Coming down the homestretch, Montano’s lead began to dissolve, but there was too much ground for Martinez to make up. With her traditional flower tucked in her hair, Montano broke the tape in 1:58.67, the third fastest time run in the world this year. Second came Martinez in 1:58.78.

“I think I could’ve kicked a little bit earlier but she might have still kicked,” said Martinez, who made her first IAAF World Outdoor Championships team. “Never doubt anyone, they might still have something at the end. She’s tough.”

Rounding out the top three was the 19-year-old Wilson, breaking two minutes for the first time. Her time of 1:59.55 was just 4/100ths short of Mary Cain’s USA junior record set at the Prefontaine Classic earlier this month.

“It felt like when I ran two (minutes),” she said with a chuckle. “I’m just happy the time showed it and I felt that strong running it.”

Lagat Wins Slow Men’s 5000m

The men’s 5,000m began as a walk around Drake Stadium, with the nine-man field strolling around the blue track at a speed of a typical IAAF Diamond League race for women. Instead of taking advantage of the coolest temperatures of the weekend, the athletes decided to make it a true tactical race in every sense of the word, waiting until someone made the bold decision to go

The sacrificial lamb ended up being Ben True, who surged with just under a mile remaining.

“I didn’t want it to come down to a hard sprint ’cause I had the 10,000m in my legs,” said True, who finished fourth in the 10,000m final three days ago. “I thought I could grind it out the last three laps or so and I just fell short.”

True’s surge signaled the beginning of what turned out to be a mile race between London Olympic silver medalist Galen Rupp, and five-time national 5000m champion Bernard Lagat, with Andrew Bumbalough and Ryan Hill joining in.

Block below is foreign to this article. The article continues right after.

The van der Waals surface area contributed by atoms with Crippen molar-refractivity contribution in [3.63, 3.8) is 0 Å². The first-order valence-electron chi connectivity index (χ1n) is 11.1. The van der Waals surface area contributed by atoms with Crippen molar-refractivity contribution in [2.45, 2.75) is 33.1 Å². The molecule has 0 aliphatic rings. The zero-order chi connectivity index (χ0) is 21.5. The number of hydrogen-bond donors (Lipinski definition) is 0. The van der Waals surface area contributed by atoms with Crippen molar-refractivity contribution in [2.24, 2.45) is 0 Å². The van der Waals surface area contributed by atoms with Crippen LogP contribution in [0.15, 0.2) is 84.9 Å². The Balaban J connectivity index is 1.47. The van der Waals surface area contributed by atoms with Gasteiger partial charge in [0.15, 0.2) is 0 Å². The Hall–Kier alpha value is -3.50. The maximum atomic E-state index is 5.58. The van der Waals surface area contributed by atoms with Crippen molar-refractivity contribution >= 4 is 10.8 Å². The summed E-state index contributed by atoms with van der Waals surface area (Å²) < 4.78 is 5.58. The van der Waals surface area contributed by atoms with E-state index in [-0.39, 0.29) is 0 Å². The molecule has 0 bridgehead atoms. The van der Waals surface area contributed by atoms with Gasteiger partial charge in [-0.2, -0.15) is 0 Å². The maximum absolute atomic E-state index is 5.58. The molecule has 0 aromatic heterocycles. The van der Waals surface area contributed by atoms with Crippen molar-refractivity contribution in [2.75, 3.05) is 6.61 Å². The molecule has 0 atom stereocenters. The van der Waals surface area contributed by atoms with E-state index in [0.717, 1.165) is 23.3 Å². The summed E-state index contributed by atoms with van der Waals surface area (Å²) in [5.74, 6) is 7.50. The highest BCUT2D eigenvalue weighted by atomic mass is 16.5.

It would take a sub-four minute final mile to make the podium. Lagat, who had the freshest legs because he was running his first race of the weekend, would prevail down the stretch with a 3:55.05 closing 1,600m, topping Rupp by less than a second in 14:54.16, the slowest winning time at these championships in 61 years.

“You know, I knew it was going to come down to something like this,” said the 38-year-old Lagat. “I was evaluating the strategies with my coach. We knew it was going to be slow, but nobody was willing to take it even slow in the beginning!”

Added Lagat’s coach, James Li, “I never envisioned that it would go out this slow for that long.”

Lagat had confidence in his finishing speed, and knew there was a fast mile left in his legs.

“You know, I ran 3:54 at Penn Relays and I have had faster training times that I have done with my coach. That time was not surprising,” he said.

Silver medalist Rupp crossed the line in 14:54.91.

“It’s almost expected a little bit,” said the Oregon alum. “But not to that extreme. It’s fine by me, you know. Everybody thinks they have a great kick in this race.”

Third would come down to a hard charge from Hill, who just completed his collegiate career at N.C. State. Without a gear remaining, True could not respond to the unsponsored Hill.

“Can I just confirm that I just finished third?” asked a bewildered Hill in the media area. Hill only has a provisional spot on the team because he has not achieved at least the IAAF “B” standard of 13:20. He has until July 20th to run that fast.

With such a slow race, eighth place finisher Chris Solinsky, once the American 10,000m record holder, could only describe it in one way: “Fugly,” he told reporters.

Simpson Takes Tactical Women’s 5000m